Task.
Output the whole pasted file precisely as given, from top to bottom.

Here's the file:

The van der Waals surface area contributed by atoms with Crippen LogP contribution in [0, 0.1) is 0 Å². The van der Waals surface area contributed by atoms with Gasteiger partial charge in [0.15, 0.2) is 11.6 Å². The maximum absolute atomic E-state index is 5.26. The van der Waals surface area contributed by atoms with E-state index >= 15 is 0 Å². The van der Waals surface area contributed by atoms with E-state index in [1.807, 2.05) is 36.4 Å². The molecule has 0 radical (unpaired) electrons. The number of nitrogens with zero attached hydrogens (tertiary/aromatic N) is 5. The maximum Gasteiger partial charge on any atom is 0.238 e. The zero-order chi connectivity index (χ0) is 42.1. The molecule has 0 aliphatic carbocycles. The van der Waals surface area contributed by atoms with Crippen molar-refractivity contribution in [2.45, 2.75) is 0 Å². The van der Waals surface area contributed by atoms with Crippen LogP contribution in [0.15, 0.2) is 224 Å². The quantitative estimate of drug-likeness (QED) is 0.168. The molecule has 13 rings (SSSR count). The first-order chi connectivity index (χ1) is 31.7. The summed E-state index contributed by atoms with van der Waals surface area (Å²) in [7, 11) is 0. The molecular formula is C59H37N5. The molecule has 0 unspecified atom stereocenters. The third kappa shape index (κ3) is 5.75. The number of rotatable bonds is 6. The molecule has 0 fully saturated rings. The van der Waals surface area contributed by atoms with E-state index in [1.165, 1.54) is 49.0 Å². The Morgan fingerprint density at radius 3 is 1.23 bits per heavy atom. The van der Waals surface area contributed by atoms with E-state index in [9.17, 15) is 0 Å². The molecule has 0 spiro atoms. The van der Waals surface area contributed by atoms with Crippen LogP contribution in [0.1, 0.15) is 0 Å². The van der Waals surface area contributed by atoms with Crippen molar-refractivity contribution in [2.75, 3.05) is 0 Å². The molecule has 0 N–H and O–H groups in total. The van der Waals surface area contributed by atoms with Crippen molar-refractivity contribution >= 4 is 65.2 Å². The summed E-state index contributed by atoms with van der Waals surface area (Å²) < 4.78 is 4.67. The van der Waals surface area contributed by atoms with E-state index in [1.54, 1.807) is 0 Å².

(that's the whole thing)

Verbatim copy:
The van der Waals surface area contributed by atoms with Crippen LogP contribution in [0, 0.1) is 0 Å². The van der Waals surface area contributed by atoms with Gasteiger partial charge in [0.15, 0.2) is 11.6 Å². The maximum absolute atomic E-state index is 5.26. The van der Waals surface area contributed by atoms with E-state index >= 15 is 0 Å². The van der Waals surface area contributed by atoms with E-state index in [1.807, 2.05) is 36.4 Å². The molecule has 0 radical (unpaired) electrons. The number of nitrogens with zero attached hydrogens (tertiary/aromatic N) is 5. The maximum Gasteiger partial charge on any atom is 0.238 e. The zero-order chi connectivity index (χ0) is 42.1. The molecule has 0 aliphatic carbocycles. The van der Waals surface area contributed by atoms with Crippen molar-refractivity contribution in [2.45, 2.75) is 0 Å². The van der Waals surface area contributed by atoms with Crippen LogP contribution in [0.15, 0.2) is 224 Å². The quantitative estimate of drug-likeness (QED) is 0.168. The molecule has 13 rings (SSSR count). The first-order chi connectivity index (χ1) is 31.7. The summed E-state index contributed by atoms with van der Waals surface area (Å²) in [7, 11) is 0. The molecular formula is C59H37N5. The molecule has 0 unspecified atom stereocenters. The third kappa shape index (κ3) is 5.75. The number of rotatable bonds is 6. The molecule has 0 fully saturated rings. The van der Waals surface area contributed by atoms with E-state index in [1.165, 1.54) is 49.0 Å². The Morgan fingerprint density at radius 3 is 1.23 bits per heavy atom. The van der Waals surface area contributed by atoms with E-state index in [9.17, 15) is 0 Å². The molecule has 0 spiro atoms. The van der Waals surface area contributed by atoms with Crippen LogP contribution in [0.1, 0.15) is 0 Å². The van der Waals surface area contributed by atoms with Crippen molar-refractivity contribution in [2.75, 3.05) is 0 Å². The molecule has 0 N–H and O–H groups in total. The van der Waals surface area contributed by atoms with Crippen molar-refractivity contribution >= 4 is 65.2 Å². The summed E-state index contributed by atoms with van der Waals surface area (Å²) < 4.78 is 4.67. The van der Waals surface area contributed by atoms with E-state index in [1.54, 1.807) is 0 Å².